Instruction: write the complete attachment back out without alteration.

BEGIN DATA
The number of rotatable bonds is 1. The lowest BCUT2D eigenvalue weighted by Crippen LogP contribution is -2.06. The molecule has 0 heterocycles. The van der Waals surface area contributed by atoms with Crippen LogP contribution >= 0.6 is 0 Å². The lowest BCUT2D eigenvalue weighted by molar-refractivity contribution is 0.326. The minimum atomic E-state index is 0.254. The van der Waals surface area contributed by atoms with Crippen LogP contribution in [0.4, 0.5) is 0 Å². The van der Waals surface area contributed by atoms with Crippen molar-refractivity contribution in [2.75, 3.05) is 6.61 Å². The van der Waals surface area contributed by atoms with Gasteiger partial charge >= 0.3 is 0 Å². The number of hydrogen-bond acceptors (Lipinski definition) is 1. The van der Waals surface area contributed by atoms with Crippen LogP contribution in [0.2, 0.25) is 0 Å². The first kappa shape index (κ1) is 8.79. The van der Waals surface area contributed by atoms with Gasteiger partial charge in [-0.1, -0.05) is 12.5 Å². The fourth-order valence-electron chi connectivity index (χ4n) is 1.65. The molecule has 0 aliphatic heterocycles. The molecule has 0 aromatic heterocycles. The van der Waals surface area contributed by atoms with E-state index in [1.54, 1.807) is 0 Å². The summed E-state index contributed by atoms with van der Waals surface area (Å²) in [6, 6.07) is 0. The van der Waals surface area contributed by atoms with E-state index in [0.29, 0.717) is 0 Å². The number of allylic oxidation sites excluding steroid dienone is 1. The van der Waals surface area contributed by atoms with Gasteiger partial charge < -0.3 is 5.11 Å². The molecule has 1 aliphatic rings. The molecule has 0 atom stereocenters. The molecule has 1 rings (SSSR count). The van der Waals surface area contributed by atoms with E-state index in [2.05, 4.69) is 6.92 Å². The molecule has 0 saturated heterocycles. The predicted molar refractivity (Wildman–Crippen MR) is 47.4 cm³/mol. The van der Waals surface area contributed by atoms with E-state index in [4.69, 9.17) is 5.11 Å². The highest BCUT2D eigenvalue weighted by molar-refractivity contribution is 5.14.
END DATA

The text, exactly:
The number of rotatable bonds is 1. The lowest BCUT2D eigenvalue weighted by Crippen LogP contribution is -2.06. The molecule has 0 heterocycles. The van der Waals surface area contributed by atoms with Crippen LogP contribution >= 0.6 is 0 Å². The lowest BCUT2D eigenvalue weighted by molar-refractivity contribution is 0.326. The minimum atomic E-state index is 0.254. The van der Waals surface area contributed by atoms with Crippen LogP contribution in [0.4, 0.5) is 0 Å². The van der Waals surface area contributed by atoms with Crippen molar-refractivity contribution in [2.75, 3.05) is 6.61 Å². The van der Waals surface area contributed by atoms with Gasteiger partial charge >= 0.3 is 0 Å². The number of hydrogen-bond acceptors (Lipinski definition) is 1. The van der Waals surface area contributed by atoms with Crippen LogP contribution in [0.2, 0.25) is 0 Å². The first kappa shape index (κ1) is 8.79. The van der Waals surface area contributed by atoms with Gasteiger partial charge in [-0.1, -0.05) is 12.5 Å². The fourth-order valence-electron chi connectivity index (χ4n) is 1.65. The molecule has 0 aliphatic heterocycles. The molecule has 0 aromatic heterocycles. The van der Waals surface area contributed by atoms with E-state index in [1.54, 1.807) is 0 Å². The summed E-state index contributed by atoms with van der Waals surface area (Å²) in [6, 6.07) is 0. The van der Waals surface area contributed by atoms with E-state index in [0.29, 0.717) is 0 Å². The number of allylic oxidation sites excluding steroid dienone is 1. The van der Waals surface area contributed by atoms with Gasteiger partial charge < -0.3 is 5.11 Å². The molecule has 1 aliphatic rings. The molecule has 0 atom stereocenters. The molecule has 1 rings (SSSR count). The van der Waals surface area contributed by atoms with E-state index in [2.05, 4.69) is 6.92 Å². The molecule has 0 saturated heterocycles. The predicted molar refractivity (Wildman–Crippen MR) is 47.4 cm³/mol. The van der Waals surface area contributed by atoms with E-state index in [4.69, 9.17) is 5.11 Å². The highest BCUT2D eigenvalue weighted by molar-refractivity contribution is 5.14.